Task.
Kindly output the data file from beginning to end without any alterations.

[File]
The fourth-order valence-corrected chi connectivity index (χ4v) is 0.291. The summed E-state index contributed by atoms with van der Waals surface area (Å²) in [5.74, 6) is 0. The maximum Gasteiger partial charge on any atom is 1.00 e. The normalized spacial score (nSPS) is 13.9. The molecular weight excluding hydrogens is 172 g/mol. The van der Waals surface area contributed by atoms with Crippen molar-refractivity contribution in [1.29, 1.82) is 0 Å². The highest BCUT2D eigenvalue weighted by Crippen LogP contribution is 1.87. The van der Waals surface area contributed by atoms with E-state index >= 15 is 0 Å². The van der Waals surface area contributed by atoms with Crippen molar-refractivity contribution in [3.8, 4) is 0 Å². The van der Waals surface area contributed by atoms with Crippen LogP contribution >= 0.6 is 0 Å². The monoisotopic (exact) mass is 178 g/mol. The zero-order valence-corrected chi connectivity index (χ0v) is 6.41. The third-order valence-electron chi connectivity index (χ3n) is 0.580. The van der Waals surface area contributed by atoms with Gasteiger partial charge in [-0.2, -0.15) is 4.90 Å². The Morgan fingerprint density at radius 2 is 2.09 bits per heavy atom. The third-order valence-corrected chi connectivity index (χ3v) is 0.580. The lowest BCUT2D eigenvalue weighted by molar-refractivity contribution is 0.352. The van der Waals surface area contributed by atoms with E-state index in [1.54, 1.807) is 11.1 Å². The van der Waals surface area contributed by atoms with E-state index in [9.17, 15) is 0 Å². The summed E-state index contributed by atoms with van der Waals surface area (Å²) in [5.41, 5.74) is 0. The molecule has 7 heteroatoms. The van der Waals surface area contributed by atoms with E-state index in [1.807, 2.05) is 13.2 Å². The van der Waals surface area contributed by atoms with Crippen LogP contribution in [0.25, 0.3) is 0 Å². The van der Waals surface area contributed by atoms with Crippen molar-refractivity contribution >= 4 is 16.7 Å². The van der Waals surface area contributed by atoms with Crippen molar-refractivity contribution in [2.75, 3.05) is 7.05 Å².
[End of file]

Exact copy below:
The fourth-order valence-corrected chi connectivity index (χ4v) is 0.291. The summed E-state index contributed by atoms with van der Waals surface area (Å²) in [5.74, 6) is 0. The maximum Gasteiger partial charge on any atom is 1.00 e. The normalized spacial score (nSPS) is 13.9. The molecular weight excluding hydrogens is 172 g/mol. The van der Waals surface area contributed by atoms with Crippen molar-refractivity contribution in [1.29, 1.82) is 0 Å². The highest BCUT2D eigenvalue weighted by Crippen LogP contribution is 1.87. The van der Waals surface area contributed by atoms with E-state index >= 15 is 0 Å². The van der Waals surface area contributed by atoms with Crippen molar-refractivity contribution in [3.8, 4) is 0 Å². The van der Waals surface area contributed by atoms with Crippen LogP contribution >= 0.6 is 0 Å². The monoisotopic (exact) mass is 178 g/mol. The zero-order valence-corrected chi connectivity index (χ0v) is 6.41. The third-order valence-electron chi connectivity index (χ3n) is 0.580. The van der Waals surface area contributed by atoms with Gasteiger partial charge in [-0.2, -0.15) is 4.90 Å². The Morgan fingerprint density at radius 2 is 2.09 bits per heavy atom. The third-order valence-corrected chi connectivity index (χ3v) is 0.580. The lowest BCUT2D eigenvalue weighted by molar-refractivity contribution is 0.352. The van der Waals surface area contributed by atoms with E-state index in [1.54, 1.807) is 11.1 Å². The van der Waals surface area contributed by atoms with E-state index in [9.17, 15) is 0 Å². The summed E-state index contributed by atoms with van der Waals surface area (Å²) in [5.41, 5.74) is 0. The molecule has 7 heteroatoms. The van der Waals surface area contributed by atoms with E-state index in [1.807, 2.05) is 13.2 Å². The van der Waals surface area contributed by atoms with Crippen LogP contribution in [0.25, 0.3) is 0 Å². The van der Waals surface area contributed by atoms with Crippen molar-refractivity contribution >= 4 is 16.7 Å². The van der Waals surface area contributed by atoms with Crippen molar-refractivity contribution in [2.75, 3.05) is 7.05 Å².